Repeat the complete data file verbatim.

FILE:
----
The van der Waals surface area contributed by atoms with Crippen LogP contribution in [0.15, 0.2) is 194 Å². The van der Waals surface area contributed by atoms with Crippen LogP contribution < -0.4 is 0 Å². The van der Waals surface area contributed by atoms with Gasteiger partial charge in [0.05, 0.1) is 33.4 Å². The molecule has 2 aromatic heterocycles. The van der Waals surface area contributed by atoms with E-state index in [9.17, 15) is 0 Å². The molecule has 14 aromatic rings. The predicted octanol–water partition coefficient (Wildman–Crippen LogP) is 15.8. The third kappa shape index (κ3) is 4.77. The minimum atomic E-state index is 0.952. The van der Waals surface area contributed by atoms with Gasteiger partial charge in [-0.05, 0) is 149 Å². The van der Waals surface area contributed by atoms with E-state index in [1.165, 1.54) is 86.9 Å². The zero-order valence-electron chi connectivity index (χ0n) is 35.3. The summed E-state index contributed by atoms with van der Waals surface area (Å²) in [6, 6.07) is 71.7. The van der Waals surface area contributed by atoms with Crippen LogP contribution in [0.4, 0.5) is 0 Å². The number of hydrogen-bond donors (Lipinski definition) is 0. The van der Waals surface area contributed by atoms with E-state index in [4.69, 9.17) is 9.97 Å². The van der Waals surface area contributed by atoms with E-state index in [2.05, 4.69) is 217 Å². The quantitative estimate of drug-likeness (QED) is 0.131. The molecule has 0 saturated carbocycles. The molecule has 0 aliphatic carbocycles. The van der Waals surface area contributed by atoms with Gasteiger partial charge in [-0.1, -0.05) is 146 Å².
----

The van der Waals surface area contributed by atoms with Crippen LogP contribution in [0.15, 0.2) is 194 Å². The van der Waals surface area contributed by atoms with Crippen LogP contribution < -0.4 is 0 Å². The van der Waals surface area contributed by atoms with Gasteiger partial charge in [0.05, 0.1) is 33.4 Å². The molecule has 2 aromatic heterocycles. The van der Waals surface area contributed by atoms with E-state index in [9.17, 15) is 0 Å². The molecule has 14 aromatic rings. The predicted octanol–water partition coefficient (Wildman–Crippen LogP) is 15.8. The third kappa shape index (κ3) is 4.77. The minimum atomic E-state index is 0.952. The van der Waals surface area contributed by atoms with Gasteiger partial charge in [-0.05, 0) is 149 Å². The van der Waals surface area contributed by atoms with E-state index in [1.165, 1.54) is 86.9 Å². The zero-order valence-electron chi connectivity index (χ0n) is 35.3. The summed E-state index contributed by atoms with van der Waals surface area (Å²) in [6, 6.07) is 71.7. The van der Waals surface area contributed by atoms with Crippen LogP contribution in [0.4, 0.5) is 0 Å². The number of hydrogen-bond donors (Lipinski definition) is 0. The van der Waals surface area contributed by atoms with E-state index in [4.69, 9.17) is 9.97 Å². The van der Waals surface area contributed by atoms with E-state index in [2.05, 4.69) is 217 Å². The quantitative estimate of drug-likeness (QED) is 0.131. The molecule has 0 saturated carbocycles. The molecule has 0 aliphatic carbocycles. The van der Waals surface area contributed by atoms with Gasteiger partial charge in [-0.1, -0.05) is 146 Å².